The human malaria parasite Plasmodium falciparum is responsible for 300-500 million cases of malaria and 1.3 million deaths every year. The recent emergence and spread of resistance to many current antimalarial drugs stimulated efforts to develop new compounds to prevent and treat malaria. Completion of the P. falciparum genome sequence six years ago provided many novel and unexpected insights into malaria parasite metabolism that led to the identification of new drug targets. Using comparative genome analyses, we recently identified P. falciparum nuclear genes encoding apicoplast-targeted orthologs of glutamyl-tRNA synthetase and glutamyl-tRNA amidotransferase, two enzymes that constitute an indirect aminoacylation pathway for the production of Gln-tRNAGln, a key substrate required for protein biosynthesis. This pathway is the sole route for the production of Gln-tRNAGln in most bacteria, archaea, and plastids, but is not found in the eukaryotic cytosol. Inhibitors of the second enzyme in the pathway, glutamyl-tRNA amidotransferase, possess anti-bacterial activity but are not toxic to mammalian cells, indicating that the Plasmodium enzyme may be a good target for drug therapy. Apicoplast-targeting of two subunits of P. falciparum glutamyl-tRNA amidotransferase was detected by transfection of parasites with episomal constructs encoding the putative apicoplast leader sequences fused to green fluorescent protein. In addition, recombinant apicoplast glutamyl-tRNA synthetase expressed in wheat germ exhibited both discriminating and non-discriminating activity by glutamylating apicoplast tRNAGlu and tRNAGln, an essential property of tRNA synthetases that participate in indirect aminoacylation pathways in bacteria and plastids. Together, these data strongly support the hypothesis that biosynthesis of Gln-tRNAGln in the Plasmodium apicoplast occurs via indirect rather than direct aminoacylation. The proposed studies will use molecular genetic and biochemical approaches to characterize both of the Plasmodium enzymes, identify their tRNA substrates, determine their subcellular localization, and evaluate the sensitivity of Plasmodium glutamyl-tRNA amidotransferase to inhibitors of the bacterial enzyme. Completion of these goals will demonstrate that the proposed indirect aminoacylation pathway in the apicoplast is functional and set the stage for subsequent studies to validate indirect aminoacylation in the apicoplast as a target for malaria chemotherapy.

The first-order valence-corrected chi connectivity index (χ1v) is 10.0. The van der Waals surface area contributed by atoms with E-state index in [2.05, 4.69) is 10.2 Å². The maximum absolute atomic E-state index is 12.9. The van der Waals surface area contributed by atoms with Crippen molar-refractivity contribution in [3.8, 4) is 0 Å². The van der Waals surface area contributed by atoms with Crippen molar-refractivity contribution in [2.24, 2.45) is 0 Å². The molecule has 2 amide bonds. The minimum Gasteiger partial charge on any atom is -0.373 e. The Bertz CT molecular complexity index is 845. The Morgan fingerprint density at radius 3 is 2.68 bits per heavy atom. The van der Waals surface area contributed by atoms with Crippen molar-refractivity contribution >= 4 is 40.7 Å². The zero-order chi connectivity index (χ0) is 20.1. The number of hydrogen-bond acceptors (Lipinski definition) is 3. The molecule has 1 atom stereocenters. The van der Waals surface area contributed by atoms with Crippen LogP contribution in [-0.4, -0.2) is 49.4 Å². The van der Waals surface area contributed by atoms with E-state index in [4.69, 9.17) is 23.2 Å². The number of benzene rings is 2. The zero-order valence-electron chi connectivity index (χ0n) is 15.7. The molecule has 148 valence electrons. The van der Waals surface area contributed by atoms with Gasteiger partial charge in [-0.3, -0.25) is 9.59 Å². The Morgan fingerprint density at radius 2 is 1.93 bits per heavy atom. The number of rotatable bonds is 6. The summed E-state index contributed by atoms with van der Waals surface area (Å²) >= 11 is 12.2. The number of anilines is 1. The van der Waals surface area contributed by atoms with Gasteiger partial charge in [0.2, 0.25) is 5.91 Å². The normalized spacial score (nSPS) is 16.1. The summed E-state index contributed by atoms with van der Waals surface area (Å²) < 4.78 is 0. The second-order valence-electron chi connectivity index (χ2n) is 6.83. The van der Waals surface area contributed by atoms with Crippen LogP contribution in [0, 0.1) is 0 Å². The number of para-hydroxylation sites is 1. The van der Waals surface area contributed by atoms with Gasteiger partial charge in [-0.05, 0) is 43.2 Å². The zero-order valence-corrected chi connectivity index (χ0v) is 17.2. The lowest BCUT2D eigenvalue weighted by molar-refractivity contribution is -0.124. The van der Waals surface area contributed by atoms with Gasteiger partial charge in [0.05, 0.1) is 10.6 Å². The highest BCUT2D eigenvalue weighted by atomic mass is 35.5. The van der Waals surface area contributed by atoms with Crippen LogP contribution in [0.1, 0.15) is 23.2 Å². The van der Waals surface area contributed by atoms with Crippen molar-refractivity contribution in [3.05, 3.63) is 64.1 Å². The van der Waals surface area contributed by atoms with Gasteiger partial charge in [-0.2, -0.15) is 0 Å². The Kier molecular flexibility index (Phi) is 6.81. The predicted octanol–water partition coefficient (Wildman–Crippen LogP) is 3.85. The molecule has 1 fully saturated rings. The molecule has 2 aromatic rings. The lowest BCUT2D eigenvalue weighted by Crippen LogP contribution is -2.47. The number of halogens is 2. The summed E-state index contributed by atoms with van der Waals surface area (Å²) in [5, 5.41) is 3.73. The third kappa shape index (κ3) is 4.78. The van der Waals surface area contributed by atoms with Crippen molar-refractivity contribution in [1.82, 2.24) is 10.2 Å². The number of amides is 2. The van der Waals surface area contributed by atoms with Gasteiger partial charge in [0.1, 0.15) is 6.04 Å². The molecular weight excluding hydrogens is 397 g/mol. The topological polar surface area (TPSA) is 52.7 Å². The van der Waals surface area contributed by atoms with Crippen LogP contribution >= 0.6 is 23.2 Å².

Public Health Relevance

The human malaria parasite Plasmodium falciparum causes over 300 million cases of malaria and 1.3 million deaths annually. New drugs are required to treat and prevent malaria because of resistance to existing anti-malarial drugs. This research program will characterize a novel Plasmodium biochemical pathway that we believe is essential to parasite survival and therefore a potential target for drug therapy of malaria.

National Institute of Health (NIH)
National Institute of Allergy and Infectious Diseases (NIAID)
Exploratory/Developmental Grants (R21)
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Pathogenic Eukaryotes Study Section (PTHE)
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Mcgugan, Glen C
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Seattle Biomedical Research Institute
United States
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Mailu, Boniface M; Li, Ling; Arthur, Jen et al. (2015) Plasmodium Apicoplast Gln-tRNAGln Biosynthesis Utilizes a Unique GatAB Amidotransferase Essential for Erythrocytic Stage Parasites. J Biol Chem 290:29629-41
Mailu, Boniface M; Ramasamay, Gowthaman; Mudeppa, Devaraja G et al. (2013) A nondiscriminating glutamyl-tRNA synthetase in the plasmodium apicoplast: the first enzyme in an indirect aminoacylation pathway. J Biol Chem 288:32539-52